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Old 02-25-2009, 10:11 PM   #7 (permalink)
Coyote X
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Join Date: Dec 2007
Location: Southen West Virginia
Posts: 654

Metro XFi - '93 Geo Metro XFi Convertible
90 day: 62.17 mpg (US)

DR650SE - '07 Suzuki DR650SE
90 day: 55.26 mpg (US)
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"4130 Chromoly or ( Chromium Molybdenum ) has a 0.30% carbon content... thus you will have a higher tenancy for stress cracking or metal fatigue, specailly around the welds and transition where stress loads are high. Chromoly still is considered technically a "low carbon alloy steel." But 1020 steel ( Mild Steel ) is also a "low carbon steel" but it has a content that is 0.20%. The carbon makes the metal easier to weld, but the more carbon content makes it more brittle and thus lower the tensile strength of the metal. However, these metals both have a very high tensile strength."

Grabbed that from some random search result. It gives you the basic idea. A race car gets ran hard occasionally and retired after 2 years. The loads it has to handle are much higher than normal driving but the constant vibration and use of a street car will make it fatigue just as quick as racing frames. Unless you plan on replacing it every few years you will start seeing stress cracks show up all over it and after 5 years of use it will be so weak that any impact at all will probably rip the car apart.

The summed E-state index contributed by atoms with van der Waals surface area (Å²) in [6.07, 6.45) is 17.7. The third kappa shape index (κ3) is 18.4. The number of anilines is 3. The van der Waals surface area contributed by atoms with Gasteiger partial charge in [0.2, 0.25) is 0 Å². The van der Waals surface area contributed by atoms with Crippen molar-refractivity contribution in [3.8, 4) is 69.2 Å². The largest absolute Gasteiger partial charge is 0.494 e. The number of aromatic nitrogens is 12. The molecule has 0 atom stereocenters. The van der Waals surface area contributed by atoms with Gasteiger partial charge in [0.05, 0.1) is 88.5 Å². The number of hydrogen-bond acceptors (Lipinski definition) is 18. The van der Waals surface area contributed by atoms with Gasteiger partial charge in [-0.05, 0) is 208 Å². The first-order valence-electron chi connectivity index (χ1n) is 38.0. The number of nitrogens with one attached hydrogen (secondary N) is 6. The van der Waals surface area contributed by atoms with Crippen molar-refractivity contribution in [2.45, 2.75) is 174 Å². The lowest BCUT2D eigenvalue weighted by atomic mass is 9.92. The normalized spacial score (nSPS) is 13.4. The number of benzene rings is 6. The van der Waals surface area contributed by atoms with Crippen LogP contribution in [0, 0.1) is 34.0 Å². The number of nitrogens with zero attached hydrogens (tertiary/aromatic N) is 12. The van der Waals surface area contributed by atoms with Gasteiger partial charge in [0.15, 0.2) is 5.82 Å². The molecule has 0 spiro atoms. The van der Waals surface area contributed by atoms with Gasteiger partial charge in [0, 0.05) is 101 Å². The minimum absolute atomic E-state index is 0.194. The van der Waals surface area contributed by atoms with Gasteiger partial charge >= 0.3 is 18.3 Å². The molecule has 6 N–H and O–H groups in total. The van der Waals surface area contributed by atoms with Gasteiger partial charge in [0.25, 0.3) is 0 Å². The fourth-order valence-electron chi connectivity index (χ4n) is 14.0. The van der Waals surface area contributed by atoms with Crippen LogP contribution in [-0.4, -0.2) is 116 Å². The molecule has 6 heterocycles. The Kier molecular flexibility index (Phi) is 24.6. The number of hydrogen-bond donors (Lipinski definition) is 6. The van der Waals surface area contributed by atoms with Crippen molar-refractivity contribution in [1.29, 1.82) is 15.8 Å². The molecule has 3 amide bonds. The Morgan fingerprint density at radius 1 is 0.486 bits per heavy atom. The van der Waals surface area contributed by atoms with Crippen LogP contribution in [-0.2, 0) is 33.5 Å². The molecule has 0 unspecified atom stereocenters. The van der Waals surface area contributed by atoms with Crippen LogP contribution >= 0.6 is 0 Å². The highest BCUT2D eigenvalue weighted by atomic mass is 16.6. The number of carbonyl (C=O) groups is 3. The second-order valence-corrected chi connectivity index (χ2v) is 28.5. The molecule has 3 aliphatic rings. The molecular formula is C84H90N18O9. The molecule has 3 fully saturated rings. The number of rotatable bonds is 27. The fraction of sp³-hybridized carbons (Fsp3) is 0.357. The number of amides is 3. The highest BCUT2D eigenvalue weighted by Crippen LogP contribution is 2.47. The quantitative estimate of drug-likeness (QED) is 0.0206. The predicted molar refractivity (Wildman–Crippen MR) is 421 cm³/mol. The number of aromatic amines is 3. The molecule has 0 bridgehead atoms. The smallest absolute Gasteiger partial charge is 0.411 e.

The only bad part is you are probably going to double the weight of the frame you build by going to a structural steel frame. The good part is the frame will outlast the car. I guess everything is a tradeoff so it all comes down to what you want out of the car and how you plan on driving it. I am just trying to make sure you get all the information so you can make good decisions when building your ultimate car. It is a lot easier to build a car than most people think, it just takes a huge amount of time. Hopefully you will have lots of fun doing it

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